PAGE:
Tuesday, August 23, 2011

Decision Fatigue, Anyone?

Among the several enlightening articles around last weekend, one stood out for me: John Tierney’s 8/17 NY Times piece on Decision Fatigue. It’s something everyone feels, but few of us understand that it’s a real syndrome, with roots in brain chemistry. That means that it’s not just some anecdotal phenomenon of people who complain, after shopping till dropping, that they’re exhausted—although that’s probably the most common experience for most of us. It’s far more general than that, and, apparently, far more universal (I always thought it was just me who hated shopping at whatever time of the year.) What this means is that the brain actually gets depleted of energy when it has to make lots of decisions—whether or not to eat another donut; whether or not to go online for a few more minutes; whether or not, as a judge, to grant parole to an inmate before you.

According to Tierney, the latter situation was a key one examined recently. In a report this year, two researchers looked into the decisions judges make, in an effort to account for why they rendered different judgments for defendants with identical records. After looking at the usual suspects (racism, other biases), they started to zero in on the time of day the judges made their decisions, and found that judges who made their rulings early in the day were far more likely to grant parole than those who saw a defendant late in the day. Looking even more closely, they found that if you were unlucky enough to appear before a judge just before the noon break, or just before closing time, you would likely have your parole plea rejected; if you saw the judge at the beginning of the day, or right after lunch, you were more likely to get your parole granted. The cause: decision fatigue. As the researchers noted, “the mental work of ruling on case after case, whatever their individual merits, wore them down.”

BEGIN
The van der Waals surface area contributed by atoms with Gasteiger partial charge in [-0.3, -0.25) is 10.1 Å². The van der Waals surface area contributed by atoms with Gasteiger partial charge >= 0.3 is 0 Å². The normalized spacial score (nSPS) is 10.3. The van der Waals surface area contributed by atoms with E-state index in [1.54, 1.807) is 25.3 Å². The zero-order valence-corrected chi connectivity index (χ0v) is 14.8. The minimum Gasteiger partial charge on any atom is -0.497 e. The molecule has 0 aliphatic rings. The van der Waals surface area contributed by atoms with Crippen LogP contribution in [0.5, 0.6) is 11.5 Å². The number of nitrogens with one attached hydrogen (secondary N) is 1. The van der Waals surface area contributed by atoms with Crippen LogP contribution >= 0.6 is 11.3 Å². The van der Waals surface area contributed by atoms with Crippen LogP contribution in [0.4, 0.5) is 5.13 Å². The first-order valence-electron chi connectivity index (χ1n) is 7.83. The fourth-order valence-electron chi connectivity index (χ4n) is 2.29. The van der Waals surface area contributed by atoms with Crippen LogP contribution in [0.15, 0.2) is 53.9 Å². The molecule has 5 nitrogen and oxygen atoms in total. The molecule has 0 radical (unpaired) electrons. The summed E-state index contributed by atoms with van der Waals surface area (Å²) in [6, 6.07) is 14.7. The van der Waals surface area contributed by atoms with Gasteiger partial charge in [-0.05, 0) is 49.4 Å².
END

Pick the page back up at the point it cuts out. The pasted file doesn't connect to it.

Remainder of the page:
What this and other experiments have demonstrated is that each of us possesses “a finite store of mental energy for exerting self-control.” And self-control requires that old bugaboo “will power”—a form of mental energy that can, and often is, exhausted. If you’ve spent your day resisting desire—whether it’s a yen for a cigarette, a candy bar, or a trip onto the internet—you’re less capable of resisting other temptations. Nor is this just a curious finding. What researchers argue is that this kind of decision fatigue is “a major—and hitherto ignored—factor in trapping people in poverty.” People who are poor, that is, constantly have to make that hardest of decisions, the trade-off (can I afford this? can I afford that? Should I pay the gas bill or buy good food?), and such decisions sap their energies for other efforts like school, work or improving their job prospects. This is confirmed by images that have long been used to condemn the poor for their failure of effort: welfare mothers buying junk food, or indulging in snacks while shopping. Far from being a condemnation of “weak character,” however, such activities often indicate decision fatigue, which the poor experience more than the rich because of the increased number of trade-offs their lives require, and hence the decreased willpower left them to resist impulse buying.